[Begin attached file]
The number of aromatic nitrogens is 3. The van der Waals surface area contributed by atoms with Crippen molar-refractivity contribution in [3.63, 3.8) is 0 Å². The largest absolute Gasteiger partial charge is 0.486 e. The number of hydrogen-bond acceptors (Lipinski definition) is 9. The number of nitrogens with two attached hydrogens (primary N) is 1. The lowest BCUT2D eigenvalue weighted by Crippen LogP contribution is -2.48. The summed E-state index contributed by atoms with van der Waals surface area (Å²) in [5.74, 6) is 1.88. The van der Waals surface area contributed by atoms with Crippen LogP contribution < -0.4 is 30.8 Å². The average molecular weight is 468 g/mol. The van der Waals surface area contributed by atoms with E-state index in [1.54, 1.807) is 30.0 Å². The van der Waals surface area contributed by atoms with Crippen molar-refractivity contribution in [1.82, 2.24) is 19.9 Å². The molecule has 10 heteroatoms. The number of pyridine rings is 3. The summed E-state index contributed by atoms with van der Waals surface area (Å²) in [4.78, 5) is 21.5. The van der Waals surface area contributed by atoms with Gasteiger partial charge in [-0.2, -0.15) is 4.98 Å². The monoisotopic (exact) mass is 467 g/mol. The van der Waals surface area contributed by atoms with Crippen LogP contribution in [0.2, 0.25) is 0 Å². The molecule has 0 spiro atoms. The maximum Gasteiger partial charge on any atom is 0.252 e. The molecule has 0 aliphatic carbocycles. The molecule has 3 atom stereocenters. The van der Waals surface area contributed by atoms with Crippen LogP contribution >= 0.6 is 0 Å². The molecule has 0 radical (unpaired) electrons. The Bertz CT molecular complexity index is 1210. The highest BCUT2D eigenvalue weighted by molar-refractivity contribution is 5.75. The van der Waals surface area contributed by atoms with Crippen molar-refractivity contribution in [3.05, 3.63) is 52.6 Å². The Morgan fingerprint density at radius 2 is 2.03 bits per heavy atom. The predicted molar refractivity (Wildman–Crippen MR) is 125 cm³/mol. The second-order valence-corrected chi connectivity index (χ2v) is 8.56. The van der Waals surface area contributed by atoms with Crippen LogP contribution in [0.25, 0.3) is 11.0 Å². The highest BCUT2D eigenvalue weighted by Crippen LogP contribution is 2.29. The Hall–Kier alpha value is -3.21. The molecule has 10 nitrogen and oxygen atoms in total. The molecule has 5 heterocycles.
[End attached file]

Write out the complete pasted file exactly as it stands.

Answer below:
The number of aromatic nitrogens is 3. The van der Waals surface area contributed by atoms with Crippen molar-refractivity contribution in [3.63, 3.8) is 0 Å². The largest absolute Gasteiger partial charge is 0.486 e. The number of hydrogen-bond acceptors (Lipinski definition) is 9. The number of nitrogens with two attached hydrogens (primary N) is 1. The lowest BCUT2D eigenvalue weighted by Crippen LogP contribution is -2.48. The summed E-state index contributed by atoms with van der Waals surface area (Å²) in [5.74, 6) is 1.88. The van der Waals surface area contributed by atoms with Crippen LogP contribution < -0.4 is 30.8 Å². The average molecular weight is 468 g/mol. The van der Waals surface area contributed by atoms with E-state index in [1.54, 1.807) is 30.0 Å². The van der Waals surface area contributed by atoms with Crippen molar-refractivity contribution in [1.82, 2.24) is 19.9 Å². The molecule has 10 heteroatoms. The number of pyridine rings is 3. The summed E-state index contributed by atoms with van der Waals surface area (Å²) in [4.78, 5) is 21.5. The van der Waals surface area contributed by atoms with Gasteiger partial charge in [-0.2, -0.15) is 4.98 Å². The monoisotopic (exact) mass is 467 g/mol. The van der Waals surface area contributed by atoms with Crippen LogP contribution in [0.2, 0.25) is 0 Å². The molecule has 0 spiro atoms. The maximum Gasteiger partial charge on any atom is 0.252 e. The molecule has 0 aliphatic carbocycles. The molecule has 3 atom stereocenters. The van der Waals surface area contributed by atoms with Crippen LogP contribution >= 0.6 is 0 Å². The molecule has 0 radical (unpaired) electrons. The Bertz CT molecular complexity index is 1210. The highest BCUT2D eigenvalue weighted by molar-refractivity contribution is 5.75. The van der Waals surface area contributed by atoms with Crippen molar-refractivity contribution in [3.05, 3.63) is 52.6 Å². The Morgan fingerprint density at radius 2 is 2.03 bits per heavy atom. The predicted molar refractivity (Wildman–Crippen MR) is 125 cm³/mol. The second-order valence-corrected chi connectivity index (χ2v) is 8.56. The van der Waals surface area contributed by atoms with Crippen LogP contribution in [0.25, 0.3) is 11.0 Å². The highest BCUT2D eigenvalue weighted by Crippen LogP contribution is 2.29. The Hall–Kier alpha value is -3.21. The molecule has 10 nitrogen and oxygen atoms in total. The molecule has 5 heterocycles.